Forgive me, but first an excursus regarding downtown Atlanta.
I'm not among those who yearn for the good old days when women put on gloves to go downtown to lunch at the Magnolia Tea Room at Rich's department store. I don't miss Leb's, the downtown deli where Klansmen and civil rights workers squared off. I don't even miss the parrots that used to squawk in the lobby of the Hyatt Regency, one of architect John Portman's buildings that began the transformation of downtown into a surreally barren canyon completely deserted every night by all but conventioneers.
As you've doubtlessly read, downtown Atlanta is undergoing another "resurgence," this time residential as well as commercial. The February issue of Atlanta magazine is devoted to this subject. The issue could have been written by the Chamber of Commerce, it's such an example of crass boosterism. Pardon my rant, but how do you devote an entire issue of a magazine to central city development and not include a critical essay on its architecture – the aspect most responsible for shaping the feeling of the city?
Like many longtime residents of Atlanta, I approach downtown with a mixture of nostalgia and abhorrence. For a kid growing up in lily-white Sandy Springs, a trip downtown was a big deal. I don't think I ever made one with my parents. It was only as a teenager with a new driver's license that I began exploring downtown and was shocked by the diversity of life (and architecture) there. Then, my explorations were all about black culture, hippie hideouts and weird food. Now, as Atlanta magazine gloats, downtown is all about wealth and luxury.
When I drove downtown to visit the new Peasant Bistro (250 Park Ave. West, 404-230-1724) last week, I realized that downtown still remains, to my imagination, light-years away. In fact, I live in Grant Park, and this new restaurant, across from Centennial Olympic Park, is not 10 minutes from home. But the trip is still psychologically distant. Downtown may be full of wealth and luxury, but there are still those gnats of panhandlers, homeless peeps, car burglars and the ruins of nostalgia. And, of course, there's the nightmare of parking.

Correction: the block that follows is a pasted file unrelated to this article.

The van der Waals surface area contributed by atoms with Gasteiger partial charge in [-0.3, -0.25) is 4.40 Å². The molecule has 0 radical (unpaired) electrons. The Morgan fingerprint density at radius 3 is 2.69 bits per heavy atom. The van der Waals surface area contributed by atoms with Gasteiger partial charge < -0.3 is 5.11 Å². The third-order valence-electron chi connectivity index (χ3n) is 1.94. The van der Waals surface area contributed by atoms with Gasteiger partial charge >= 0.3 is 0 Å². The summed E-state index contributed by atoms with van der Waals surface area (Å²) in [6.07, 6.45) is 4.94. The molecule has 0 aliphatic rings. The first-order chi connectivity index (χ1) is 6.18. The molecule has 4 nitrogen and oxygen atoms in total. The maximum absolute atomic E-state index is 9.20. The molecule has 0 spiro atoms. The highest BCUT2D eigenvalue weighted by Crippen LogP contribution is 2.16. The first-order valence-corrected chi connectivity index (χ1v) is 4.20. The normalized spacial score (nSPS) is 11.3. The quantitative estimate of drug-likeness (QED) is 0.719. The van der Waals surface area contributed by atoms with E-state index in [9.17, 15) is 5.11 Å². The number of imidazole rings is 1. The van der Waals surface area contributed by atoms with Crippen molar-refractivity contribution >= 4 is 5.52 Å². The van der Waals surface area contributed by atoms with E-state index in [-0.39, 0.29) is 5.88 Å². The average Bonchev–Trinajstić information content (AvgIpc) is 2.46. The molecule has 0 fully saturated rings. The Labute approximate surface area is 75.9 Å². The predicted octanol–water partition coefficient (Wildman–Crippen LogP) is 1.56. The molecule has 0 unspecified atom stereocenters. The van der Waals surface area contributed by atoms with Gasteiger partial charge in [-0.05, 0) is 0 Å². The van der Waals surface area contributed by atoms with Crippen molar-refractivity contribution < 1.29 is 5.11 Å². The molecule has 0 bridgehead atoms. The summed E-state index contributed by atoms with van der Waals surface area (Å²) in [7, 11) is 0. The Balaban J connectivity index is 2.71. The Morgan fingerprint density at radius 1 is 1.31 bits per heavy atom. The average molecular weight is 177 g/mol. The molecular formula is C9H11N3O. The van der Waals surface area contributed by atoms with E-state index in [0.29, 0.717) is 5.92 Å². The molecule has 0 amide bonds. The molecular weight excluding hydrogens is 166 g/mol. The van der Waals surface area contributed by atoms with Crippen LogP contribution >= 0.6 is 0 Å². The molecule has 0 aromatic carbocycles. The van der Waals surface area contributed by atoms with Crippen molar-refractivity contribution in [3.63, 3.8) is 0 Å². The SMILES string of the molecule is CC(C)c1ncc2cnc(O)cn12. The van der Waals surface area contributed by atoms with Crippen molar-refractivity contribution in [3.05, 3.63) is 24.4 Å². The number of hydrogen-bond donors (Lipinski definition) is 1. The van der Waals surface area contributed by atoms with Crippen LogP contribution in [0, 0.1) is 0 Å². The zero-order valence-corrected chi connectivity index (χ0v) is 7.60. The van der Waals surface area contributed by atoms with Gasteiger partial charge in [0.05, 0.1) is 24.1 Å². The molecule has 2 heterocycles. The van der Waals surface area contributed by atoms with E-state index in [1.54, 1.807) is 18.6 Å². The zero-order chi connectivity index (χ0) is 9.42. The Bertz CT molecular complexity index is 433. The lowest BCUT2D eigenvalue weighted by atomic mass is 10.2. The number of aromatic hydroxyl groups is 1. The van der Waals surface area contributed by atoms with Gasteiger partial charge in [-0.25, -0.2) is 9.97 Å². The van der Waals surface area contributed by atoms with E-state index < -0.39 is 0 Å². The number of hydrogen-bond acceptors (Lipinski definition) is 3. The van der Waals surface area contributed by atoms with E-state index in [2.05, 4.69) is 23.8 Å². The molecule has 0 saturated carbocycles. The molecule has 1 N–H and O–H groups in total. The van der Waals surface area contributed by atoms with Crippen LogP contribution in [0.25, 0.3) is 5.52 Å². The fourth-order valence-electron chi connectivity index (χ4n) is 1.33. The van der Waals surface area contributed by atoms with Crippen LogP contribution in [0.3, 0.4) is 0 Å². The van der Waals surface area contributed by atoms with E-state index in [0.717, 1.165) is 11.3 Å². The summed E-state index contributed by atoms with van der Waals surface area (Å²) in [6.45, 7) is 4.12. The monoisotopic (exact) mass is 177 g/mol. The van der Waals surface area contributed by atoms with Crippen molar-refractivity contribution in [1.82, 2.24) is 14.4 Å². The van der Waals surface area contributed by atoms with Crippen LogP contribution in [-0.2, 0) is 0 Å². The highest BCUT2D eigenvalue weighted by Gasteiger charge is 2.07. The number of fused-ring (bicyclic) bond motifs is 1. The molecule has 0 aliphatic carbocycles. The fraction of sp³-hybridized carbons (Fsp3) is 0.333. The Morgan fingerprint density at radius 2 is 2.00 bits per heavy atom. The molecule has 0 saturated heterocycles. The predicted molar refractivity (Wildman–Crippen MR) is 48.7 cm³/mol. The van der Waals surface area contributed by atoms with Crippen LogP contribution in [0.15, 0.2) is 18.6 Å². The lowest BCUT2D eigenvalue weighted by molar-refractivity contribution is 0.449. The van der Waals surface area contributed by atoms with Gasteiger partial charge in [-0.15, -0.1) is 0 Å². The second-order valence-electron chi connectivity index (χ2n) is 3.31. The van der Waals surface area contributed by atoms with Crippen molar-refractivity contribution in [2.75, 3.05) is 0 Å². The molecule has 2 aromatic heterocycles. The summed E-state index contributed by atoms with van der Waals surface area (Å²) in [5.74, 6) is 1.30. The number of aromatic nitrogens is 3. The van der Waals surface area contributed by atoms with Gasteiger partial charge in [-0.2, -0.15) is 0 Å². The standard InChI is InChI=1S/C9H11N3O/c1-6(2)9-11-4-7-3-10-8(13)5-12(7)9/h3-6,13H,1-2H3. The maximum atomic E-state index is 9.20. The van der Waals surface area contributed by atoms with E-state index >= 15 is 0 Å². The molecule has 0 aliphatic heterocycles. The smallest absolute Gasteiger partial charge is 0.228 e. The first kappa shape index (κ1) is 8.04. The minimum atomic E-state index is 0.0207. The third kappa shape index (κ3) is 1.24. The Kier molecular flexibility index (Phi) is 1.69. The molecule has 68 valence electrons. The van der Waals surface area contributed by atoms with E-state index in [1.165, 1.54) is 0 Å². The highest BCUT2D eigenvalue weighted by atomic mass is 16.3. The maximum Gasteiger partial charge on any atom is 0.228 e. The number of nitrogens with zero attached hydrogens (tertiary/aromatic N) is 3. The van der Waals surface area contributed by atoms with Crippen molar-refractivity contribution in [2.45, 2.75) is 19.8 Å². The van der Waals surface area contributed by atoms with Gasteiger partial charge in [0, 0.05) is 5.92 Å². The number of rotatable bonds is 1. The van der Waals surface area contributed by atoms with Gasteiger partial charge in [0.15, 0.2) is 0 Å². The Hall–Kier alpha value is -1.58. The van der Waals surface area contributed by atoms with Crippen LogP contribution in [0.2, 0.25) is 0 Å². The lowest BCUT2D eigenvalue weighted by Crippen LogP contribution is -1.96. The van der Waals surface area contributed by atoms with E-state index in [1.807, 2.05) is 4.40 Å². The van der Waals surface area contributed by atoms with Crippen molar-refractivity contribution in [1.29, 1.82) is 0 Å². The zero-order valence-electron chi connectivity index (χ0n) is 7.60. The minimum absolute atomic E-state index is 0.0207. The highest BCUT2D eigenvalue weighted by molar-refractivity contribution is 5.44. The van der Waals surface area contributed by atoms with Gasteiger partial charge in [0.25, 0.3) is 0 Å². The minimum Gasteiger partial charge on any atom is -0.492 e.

But we went (and parked on the street). The restaurant's name itself is a cause for nostalgia. The original Peasant chain, which gave Atlanta its most forward restaurants in the '70s, was owned by Bob Amick and two partners. Amick, after dropping out of the business, has returned with his phenomenally successful restaurants such as One Midtown Kitchen and Trois. Amick and his partners sold the original Pleasant Peasant and Mick's Midtown to Maureen Kalmanson and Pamela Furr, who have opened this new restaurant.
I admit I wasn't expecting much more than a retro experience – a rehashing of the earlier Peasant aesthetic. I was surprised. The restaurant was quite impressive in all respects. You enter on the ground floor, where the lobby and lounge are located. The main visual attraction, besides a soaring mirror behind the bar, is a dramatic, curved staircase that leads upstairs to the loftlike dining room. If you ever decide to film a Busbee Berkley-like musical, this is the staircase for you.